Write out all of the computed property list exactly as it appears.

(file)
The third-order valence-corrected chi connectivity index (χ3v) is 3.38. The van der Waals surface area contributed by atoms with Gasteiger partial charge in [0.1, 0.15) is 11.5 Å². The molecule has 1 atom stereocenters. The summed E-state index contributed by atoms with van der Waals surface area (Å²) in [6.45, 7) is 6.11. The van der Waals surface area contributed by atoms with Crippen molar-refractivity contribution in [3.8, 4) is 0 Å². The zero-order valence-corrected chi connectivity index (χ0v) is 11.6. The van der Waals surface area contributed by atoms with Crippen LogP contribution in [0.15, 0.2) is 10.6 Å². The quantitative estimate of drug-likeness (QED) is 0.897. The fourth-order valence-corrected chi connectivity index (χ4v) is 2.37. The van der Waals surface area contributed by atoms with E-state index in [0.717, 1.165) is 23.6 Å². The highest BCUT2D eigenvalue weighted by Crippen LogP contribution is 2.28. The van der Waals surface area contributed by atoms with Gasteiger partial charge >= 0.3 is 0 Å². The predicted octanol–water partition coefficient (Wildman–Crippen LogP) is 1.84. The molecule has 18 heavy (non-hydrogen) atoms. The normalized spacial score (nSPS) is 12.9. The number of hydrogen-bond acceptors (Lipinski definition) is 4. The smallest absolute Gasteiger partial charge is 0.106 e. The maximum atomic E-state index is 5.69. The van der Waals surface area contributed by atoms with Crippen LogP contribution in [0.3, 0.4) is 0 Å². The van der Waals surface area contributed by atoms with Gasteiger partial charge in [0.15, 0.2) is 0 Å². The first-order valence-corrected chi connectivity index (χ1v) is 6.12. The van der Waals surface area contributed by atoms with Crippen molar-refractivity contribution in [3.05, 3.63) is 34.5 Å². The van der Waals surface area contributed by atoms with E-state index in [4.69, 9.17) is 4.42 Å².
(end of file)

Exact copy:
The third-order valence-corrected chi connectivity index (χ3v) is 3.38. The van der Waals surface area contributed by atoms with Gasteiger partial charge in [0.1, 0.15) is 11.5 Å². The molecule has 1 atom stereocenters. The summed E-state index contributed by atoms with van der Waals surface area (Å²) in [6.45, 7) is 6.11. The van der Waals surface area contributed by atoms with Crippen molar-refractivity contribution in [3.8, 4) is 0 Å². The zero-order valence-corrected chi connectivity index (χ0v) is 11.6. The van der Waals surface area contributed by atoms with Crippen LogP contribution in [0.15, 0.2) is 10.6 Å². The quantitative estimate of drug-likeness (QED) is 0.897. The fourth-order valence-corrected chi connectivity index (χ4v) is 2.37. The van der Waals surface area contributed by atoms with E-state index in [0.717, 1.165) is 23.6 Å². The highest BCUT2D eigenvalue weighted by Crippen LogP contribution is 2.28. The van der Waals surface area contributed by atoms with Gasteiger partial charge >= 0.3 is 0 Å². The predicted octanol–water partition coefficient (Wildman–Crippen LogP) is 1.84. The molecule has 18 heavy (non-hydrogen) atoms. The normalized spacial score (nSPS) is 12.9. The number of hydrogen-bond acceptors (Lipinski definition) is 4. The smallest absolute Gasteiger partial charge is 0.106 e. The maximum atomic E-state index is 5.69. The van der Waals surface area contributed by atoms with Crippen LogP contribution in [0.3, 0.4) is 0 Å². The van der Waals surface area contributed by atoms with Gasteiger partial charge in [0.15, 0.2) is 0 Å². The first-order valence-corrected chi connectivity index (χ1v) is 6.12. The van der Waals surface area contributed by atoms with Crippen molar-refractivity contribution in [3.05, 3.63) is 34.5 Å². The van der Waals surface area contributed by atoms with E-state index in [4.69, 9.17) is 4.42 Å².